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Miklós Koren
Miklós Koren

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The Tupperware Approach to Coding

Coding is like ultra running. It is a huge, often daunting task. If you don’t want to go crazy, you have to break it into smaller chunks. Before lunch, I will finish this function. At the next aid station, I have to refill my water bottles.

Dividing the problem into many small, manageable chunks is one way to deal with complex problems. But if you split the problem into too small chunks, you will end with too many of them. Again you will feel overwhelmed.

A nested structure with multiple layers is often helpful. When running an ultra, I like to split the race into thirds, the thirds into sections between aid stations, and, indeed, I often just focus on single breaths. For coding, there are libraries, modules, classes, functions and single statements.

A tree structure is effective to organize the information you have to keep in your head if you optimize between small and few.

Perhaps the best known example is how we think about time. Time is naturally modular. There are about 30 days in a month and 12 months in a year. (We are lucky with this arrangement. A Saturn year takes about 25,000 Saturn days.) This way, we can have both small and few. I can plan for today. For this week. I can estimate how many weeks a project takes. I can select projects to work on next year.

Notice how I am moving up and down across multiple levels of abstraction. When I make plans for today, I do not pause to think about how these activities affect my goals for the year. (Maybe I should.) When I schedule different projects across the coming weeks, I do not pause to think about whether I will do them in the morning or the afternoon. I just assume that my daily plan will fall in line.

Another well known example is the folder structure on most operating systems. (The earliest mentions of folder hierarchies are from 1958 and 1965.) I can put a folder inside another folder, down to an arbitrary depth. This way, I can look around in my current folder and have an understanding quickly. If I need more details, I dig deeper into a folder inside.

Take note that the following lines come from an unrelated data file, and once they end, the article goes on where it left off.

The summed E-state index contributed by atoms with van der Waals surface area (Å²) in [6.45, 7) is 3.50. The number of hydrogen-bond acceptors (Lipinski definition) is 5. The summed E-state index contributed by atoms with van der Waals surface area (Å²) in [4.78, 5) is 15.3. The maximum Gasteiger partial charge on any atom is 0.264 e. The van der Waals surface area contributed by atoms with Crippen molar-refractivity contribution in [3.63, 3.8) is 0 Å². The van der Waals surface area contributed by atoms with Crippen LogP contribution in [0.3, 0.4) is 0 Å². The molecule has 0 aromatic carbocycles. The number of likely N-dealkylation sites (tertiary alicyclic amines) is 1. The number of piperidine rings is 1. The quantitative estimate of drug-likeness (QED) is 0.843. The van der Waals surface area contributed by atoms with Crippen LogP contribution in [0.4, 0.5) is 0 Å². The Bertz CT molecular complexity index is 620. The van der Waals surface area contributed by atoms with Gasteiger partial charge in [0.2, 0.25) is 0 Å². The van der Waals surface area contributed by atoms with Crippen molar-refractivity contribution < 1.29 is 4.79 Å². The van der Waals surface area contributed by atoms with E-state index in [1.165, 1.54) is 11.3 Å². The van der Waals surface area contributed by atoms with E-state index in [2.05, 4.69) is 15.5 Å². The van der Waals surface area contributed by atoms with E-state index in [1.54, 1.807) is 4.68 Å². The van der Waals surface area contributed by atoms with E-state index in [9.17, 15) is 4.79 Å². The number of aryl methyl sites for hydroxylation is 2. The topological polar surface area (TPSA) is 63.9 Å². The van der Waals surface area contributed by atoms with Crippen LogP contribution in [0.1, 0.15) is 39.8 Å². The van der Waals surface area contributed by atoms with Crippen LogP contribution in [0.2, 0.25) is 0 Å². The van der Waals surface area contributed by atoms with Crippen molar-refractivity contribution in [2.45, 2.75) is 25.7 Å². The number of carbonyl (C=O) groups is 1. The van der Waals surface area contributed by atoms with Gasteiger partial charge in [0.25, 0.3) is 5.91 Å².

Much as a structured calendar and a nice folder structure, a well structured program helps organize your thoughts.

I have written scripts, especially early in my career, that did everything at once. Thousands of lines of code, executing line by line. Looking through and trying to edit these scripts later is like an ultra runner’s nightmare.

Some of the 4569 lines of code in a single script
Later on, I erred on the side of too many. In a research project I could easily have 20–30 do files with little organization. Looking back, this makes me nauseous.

Some of 36 scripts.
So what is the right level of abstraction? What is small enough? How many are few enough?

Each of your chunks should be small enough to keep in your head.

You should not look at another piece of code to find out what the current function does. Often, this means only a couple of lines of code per function and a couple of functions per module. Object oriented languages are modular by design, but you can split up even simple Stata scripts in many smaller pieces.

And you should not refer to more than 6–8 other chunks in any one layer.

More than that and you will get lost. Having 10 or more scripts to look at and run is a good indication that you want to introduce additional layers. Can these scripts be differentiated by function? By how often they are called? By what inputs they need? Anything to make you more organized.

This is much better. But I can still improve the organization of utils.
Nurture your code with the same love you nurture your calendar.

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